Mental Health Early Action on Campus Act

Winnie Caskey, Distribution Manager

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Public awareness and the attempt to remove the stigma of mental illness have become a hot topic recently, and it is about time. According to NAMI.org, One in four college students is treated for or is diagnosed with a mental health condition, and one in five has considered suicide. 75 percent of all mental health conditions start by age 24. Suicide is the second leading cause of death among people aged 10 to 34. The problem is exacerbated by the lack of insurance or deficit in insurance, stigma, and scarcity of providers to name a few. 11.3 percent of adults in the United States with a mental illness in 2018 had no insurance coverage. 60 percent of United States counties do not have a single practicing psychiatrist.
The problem cannot continue to be swept under the rug. The solution is not clear, but the call to action is being met with enthusiasm to tackle the mental health crisis and provide care and resources for those affected.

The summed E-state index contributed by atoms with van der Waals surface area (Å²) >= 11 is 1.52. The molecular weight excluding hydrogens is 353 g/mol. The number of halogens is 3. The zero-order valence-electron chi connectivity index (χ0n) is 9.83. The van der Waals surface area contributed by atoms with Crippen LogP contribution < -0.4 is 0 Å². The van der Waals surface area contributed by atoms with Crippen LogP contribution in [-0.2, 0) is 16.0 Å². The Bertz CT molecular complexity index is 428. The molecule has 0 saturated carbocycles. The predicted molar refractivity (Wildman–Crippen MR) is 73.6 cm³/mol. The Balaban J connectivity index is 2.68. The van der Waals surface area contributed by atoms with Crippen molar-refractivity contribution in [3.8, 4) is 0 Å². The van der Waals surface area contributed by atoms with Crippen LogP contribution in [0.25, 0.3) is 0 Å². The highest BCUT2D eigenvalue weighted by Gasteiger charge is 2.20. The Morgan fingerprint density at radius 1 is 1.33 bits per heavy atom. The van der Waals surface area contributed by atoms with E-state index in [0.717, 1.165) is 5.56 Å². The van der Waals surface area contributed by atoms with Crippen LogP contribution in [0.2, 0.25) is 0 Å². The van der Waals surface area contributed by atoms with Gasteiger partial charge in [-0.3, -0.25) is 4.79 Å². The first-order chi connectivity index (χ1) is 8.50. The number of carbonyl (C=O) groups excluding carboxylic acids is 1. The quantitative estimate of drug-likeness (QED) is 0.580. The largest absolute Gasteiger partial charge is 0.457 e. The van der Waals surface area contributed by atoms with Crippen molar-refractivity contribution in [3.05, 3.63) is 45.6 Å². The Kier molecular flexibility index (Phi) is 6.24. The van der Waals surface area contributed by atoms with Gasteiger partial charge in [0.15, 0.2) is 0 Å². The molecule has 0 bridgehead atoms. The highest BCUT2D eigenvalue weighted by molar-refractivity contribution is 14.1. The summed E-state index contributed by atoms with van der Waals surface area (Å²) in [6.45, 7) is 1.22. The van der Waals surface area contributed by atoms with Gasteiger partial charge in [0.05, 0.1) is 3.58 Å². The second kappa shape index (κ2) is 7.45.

More than 20 students and staff met to discuss the Mental Health Early Action on Campus Act which passed on Aug. 9, 2019. Representatives from Student Government Association, also known as SGA, Phi Theta Kappa, also known as PTK, Health Services, and Veterans Services were among those in attendance. Beth Gerl, Vice President for Student Services, briefed us on the mandates in this Act and shared how Lake Land College is working feverishly to come up with an action plan that will benefit all involved. SGA and PTK also shared several great ideas for peer-to-peer involvement that will provide many stigma-free opportunities for fellow students to thrive as they deal with mental health issues.
The entire bill, Illinois House Bill 2152, can be found on the Illinois.gov website. Illinois House Bill 2152 and the mandates affecting Lake Land College are summarized below.
The bill is intended to address gaps in mental health services on college campuses by training peer support leaders, promoting awareness, as well as forming partnerships in the community.
Mental health is a growing issue on college campuses. Accessing services can prove to be difficult due to limited services on campus and inadequate health coverage.
The Board of Trustees must designate a panel to develop an action plan to meet the needs of students in need.
An overwhelming 96 percent of college students reported they would provide support to peers in crisis if they knew how. Lake Land will develop and implement a peer support program to help individuals living with mental health conditions on campus. Continuing education for peer supporters will be ongoing.

 

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